Serving Hitler's state
British collections of inter-war sculpture have tended to avoid works from Germany, not only on political grounds but also because British curators' predilection for abstraction was rarely fulfilled.
Much more prevalent in German sculpture from the period was the realist school, extending the Maillol tradition. Moreover, monumentalism was required in works commissioned by the Nazi state to embellish new public buildings or urban spaces.
Much of this work, which has come to characterise sculpture from the period, has been destroyed and is familiar now only through photographic images, so this immaculately curated exhibition offers a rare opportunity to see figurative works of modest scale from such apparent extremes as 'official state sculptor' Arno Breker to exBauhaus teacher Gerhard Marcks.
Such pluralism helps dispel other myths:
first that cultural attitudes within the Weimar Republic halted abruptly after Hitler's accession to power in 1933; second, that a Nazi dictatorship prescribed 'monotheistic' cultural values to all sculptural output.
In the event, monumental realists from the Nazi regime, such as Klimsch, Kolbe and Schiebe, were prominent during the Weimar period; when Hitler came to power they were aged 63, 56 and 54 respectively and Breker had come under the influence of Maillol during his sojourn in Paris from 1927 to 1933. Internal wrangling between Joseph Goebbels and Nazi ideologue Alfred Rosenberg led to confused messages from the state on preferred cultural output, but a free art market nevertheless prevailed, even if racially and politically cleansed.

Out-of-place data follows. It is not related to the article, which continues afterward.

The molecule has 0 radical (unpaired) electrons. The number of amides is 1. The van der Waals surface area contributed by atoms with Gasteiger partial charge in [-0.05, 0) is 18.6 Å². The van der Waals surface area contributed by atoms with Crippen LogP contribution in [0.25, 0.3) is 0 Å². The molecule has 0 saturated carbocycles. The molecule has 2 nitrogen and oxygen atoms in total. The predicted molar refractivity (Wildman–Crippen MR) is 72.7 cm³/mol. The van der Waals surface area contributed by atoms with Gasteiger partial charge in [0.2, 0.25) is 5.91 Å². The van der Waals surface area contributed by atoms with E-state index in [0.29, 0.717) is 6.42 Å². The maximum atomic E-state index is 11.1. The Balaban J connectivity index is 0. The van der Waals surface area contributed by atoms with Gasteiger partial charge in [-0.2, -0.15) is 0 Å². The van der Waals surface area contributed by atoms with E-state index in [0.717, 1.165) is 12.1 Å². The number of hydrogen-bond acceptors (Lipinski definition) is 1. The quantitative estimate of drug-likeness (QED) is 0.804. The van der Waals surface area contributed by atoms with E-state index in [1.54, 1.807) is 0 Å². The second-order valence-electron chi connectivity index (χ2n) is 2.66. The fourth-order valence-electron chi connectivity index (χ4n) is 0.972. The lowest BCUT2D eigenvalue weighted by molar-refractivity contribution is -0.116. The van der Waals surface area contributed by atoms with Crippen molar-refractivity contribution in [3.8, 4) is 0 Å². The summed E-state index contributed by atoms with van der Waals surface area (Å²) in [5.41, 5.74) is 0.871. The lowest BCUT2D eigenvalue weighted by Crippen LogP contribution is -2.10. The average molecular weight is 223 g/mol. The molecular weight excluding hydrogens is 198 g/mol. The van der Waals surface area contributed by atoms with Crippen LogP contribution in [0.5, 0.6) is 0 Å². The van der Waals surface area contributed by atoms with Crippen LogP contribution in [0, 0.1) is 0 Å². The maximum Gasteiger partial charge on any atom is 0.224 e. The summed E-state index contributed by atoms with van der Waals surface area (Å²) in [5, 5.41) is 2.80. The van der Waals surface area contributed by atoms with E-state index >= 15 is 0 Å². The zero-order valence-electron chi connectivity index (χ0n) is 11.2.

Forever much more prominent than painting during the Third Reich, sculpture's primacy was boosted substantially by a Nazi decree that all public buildings should incorporate sculptural works as an integral component of the fabric. Consequently, sculpture became a huge, state-supported 'industry'; Breker employed 43 assistants in his studio and a second 'factory' employed several hundred, for whom a training school and accommodation were planned on site.
To be an officially recognised sculptor during the Third Reich was also highly profitable; apart from his considerable fee income, Breker received from Hitler a restored castle as his official residence, befitting his status as 'official state sculptor'.
Whether by 'official' sculptors or not, all the exhibits at 'Taking Positions' reflect a long-standing German figurative tradition with common roots in Greek antiquity and it was therefore an easy transition for most sculptors to produce a Nordic equivalent to express state-approved values of heroism, loyalty and honour.
The tall, broad-shouldered, narrowhipped nude male therefore became celebrated, surprisingly, within a context of state-sanctioned homophobia. Conversely, the female nude celebrated Nazi values of fertility and motherhood.
But the most profound aspect of this exhibition is its exposure of those sculptors such as Marcks who maintained an independence without succumbing to the Nazi sculptural stereotype; in marked contrast was Breker, whose Maillol-inspired work increasingly assumed an exaggerated, brutal hardness as he absorbed Nazi ideology.
Refreshingly, 'Taking Positions' also avoids the crude 'tradition-versus-Modernism' divide that generally pervades any discussion surrounding Third Reich art;
instead it offers an unfamiliar vision of progressive sculptors who, in a state of 'inner emigration', practised their art despite a prevailing Nazi cultural policy antipathetic towards Modernism.
Nevertheless, this situation only obtained for those of acceptable race and political persuasion; three of the exhibitors met their fate in Hitler's concentration camps.
Peter Fawcett is Professor of Architecture at the University of Nottingham